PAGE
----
[K12OSN] Raid Level Choice

Les Mikesell les at futuresource.com
Wed Dec 22 22:58:32 UTC 2004

On Wed, 2004-12-22 at 16:04, Liam Marshall wrote:

> so are you saying there is basically no advantage to hardware raid?

Not quite. If you use RAID5 it is better done in hardware, but you
need one of the high-end controllers (3ware etc.) that really does
the work in hardware instead of mostly in the drivers. RAID1 does
not involve much computation so there is not a big advantage to
dedicated hardware over just having each drive on it's own controller
(always true in SATA) so the access runs in parallel.

> I have effectively shot my wad getting the 4 drives and the raid 
> controller.  I was intending it to be both increasing capacity and 
> giving the system some sense of disaster recovery through raids ability 
> to rebuid or work with alternate mirrored drives

You will accomplish that any way you approach it.  I tend to not
trust new hardware until I've tested it myself and I especially
don't trust new hardware with Linux drivers that don't have a
lot of real-world testing.  I have done software RAID1 on an
assortment of drive types and controllers and have replaced
failed drives with the 'mdadm' tool, so I know that works.  I
also have some 3ware controllers that so far have not had any
problems.  With anything else I'd either have to do some extensive
testing of how the drive failure/rebuild works or find where someone
else had documented that kind of testing.

> The setup I am currently using has less than 30 GB of hard drive space, 
> all of it slow, 5400 rpm old scsi drives.  The faster newer larger SATA 
> drives should give me at least the equal to it performance wise.  I can 
> function now, I am just out of space and suspecting a drive of being on 
> the verge of failure.  each new drive is 80 GB in size, so even in 
> something like raid 10 I am getting 160 GB usable space, right?  over 5 
> times what I have now.  with raid 5 I would have even more.

You'll lose about a third of your space to raid5 compared to half for

> What I am looking to do is acheive a perfomance increase, however 
> slight, while insuring a better disaster recovery.

You should get that whether you run the controller in JBOD
(Just-a-Bunch-Of-Disks) mode with software raid or let it
do RAID5.  

> the controller I bought does hardware raid, so why wouldn;t I use that 
> instead of software raid via lvm, which in itself has a performance hit, 
> right? 

First you have to be sure that the controller is going to do all
the work.  Some of the SATA RAID controllers really do the work in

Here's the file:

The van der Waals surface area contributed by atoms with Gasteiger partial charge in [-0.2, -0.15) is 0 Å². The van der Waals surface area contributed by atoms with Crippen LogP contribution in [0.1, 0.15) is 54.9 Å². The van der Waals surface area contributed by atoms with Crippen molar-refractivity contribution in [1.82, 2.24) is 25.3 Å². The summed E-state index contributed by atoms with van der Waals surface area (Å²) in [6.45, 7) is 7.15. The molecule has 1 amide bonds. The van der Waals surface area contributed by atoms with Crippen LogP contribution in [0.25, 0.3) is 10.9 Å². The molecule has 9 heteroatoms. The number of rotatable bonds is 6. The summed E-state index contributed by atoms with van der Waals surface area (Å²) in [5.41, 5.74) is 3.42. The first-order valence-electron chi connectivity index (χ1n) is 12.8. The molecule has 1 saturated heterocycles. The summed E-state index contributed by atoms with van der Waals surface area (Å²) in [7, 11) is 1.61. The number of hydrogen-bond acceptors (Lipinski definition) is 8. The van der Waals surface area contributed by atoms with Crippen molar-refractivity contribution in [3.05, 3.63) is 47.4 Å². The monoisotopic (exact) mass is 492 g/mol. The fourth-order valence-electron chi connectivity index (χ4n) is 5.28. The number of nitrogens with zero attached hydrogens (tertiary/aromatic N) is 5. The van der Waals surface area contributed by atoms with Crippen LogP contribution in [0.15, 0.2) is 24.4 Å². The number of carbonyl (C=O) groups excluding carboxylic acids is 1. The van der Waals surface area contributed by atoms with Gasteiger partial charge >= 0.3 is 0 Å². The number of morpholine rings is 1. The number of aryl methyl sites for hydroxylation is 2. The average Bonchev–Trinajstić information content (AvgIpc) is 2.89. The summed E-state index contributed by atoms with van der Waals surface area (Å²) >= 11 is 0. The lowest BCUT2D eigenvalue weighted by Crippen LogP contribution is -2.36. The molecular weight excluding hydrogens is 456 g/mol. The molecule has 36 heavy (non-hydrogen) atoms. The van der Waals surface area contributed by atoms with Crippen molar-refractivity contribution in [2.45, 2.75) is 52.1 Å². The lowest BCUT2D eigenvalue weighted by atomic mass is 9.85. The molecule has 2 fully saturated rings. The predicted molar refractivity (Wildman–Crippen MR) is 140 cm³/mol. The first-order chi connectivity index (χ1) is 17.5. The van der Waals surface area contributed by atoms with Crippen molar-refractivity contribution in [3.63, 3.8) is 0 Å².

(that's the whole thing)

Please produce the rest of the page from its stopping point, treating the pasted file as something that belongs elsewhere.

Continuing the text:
the drivers and since the drivers are new and less tested than Linux
MD arrays they are likely to be less efficient and more prone to bugs.
Also, look at what you have to do to rebuild the raid after a drive
fails - with some you would have to shut down for a fairly long
time to do it in the controller firmware. 

>  I just don;t know for sure whether to do 5 or 10.  People tell 
> me 5 is better, disaster recovery wise, but with a performance hit.  10 
> is faster, but no parity stuff is happening, so less disaster recovery

That's not quite true.  Raid5 uses a parity disk and computation to
fill in missing data.  Raid 1 keeps 2 full copies.  You can only
lose one disk at a time out of a raid5 set and access to the set
is likely to be slow until it is rebuilt.  With raid1 you can lose
more than one drive as long as each one that fails still has a
working mate, and there is no speed penalty to having failed drives
in the set.

If your controller really does do the work in hardware and offers
to automatically rebuild from a hot spare, another option besides
what you've mentioned would be to put 3 drives in a raid5 set with
another reserved as a hot spare.  This would give you less space
and less performance but would take care of itself completely when
a disk fails.  The opposite approach, if you don't trust the controller
and want to keep things simple is to make 2 RAID1 sets, mounting one
of them as /home.  Unless you need more space than a single drive
holds in /home you wouldn't need the extra complexity of raid0 striping
or LVM - just put /boot and / one one device and /home on the other.
Or are the SCSI drives going to stay in the machine too?

  Les Mikesell
   les at futuresource.com

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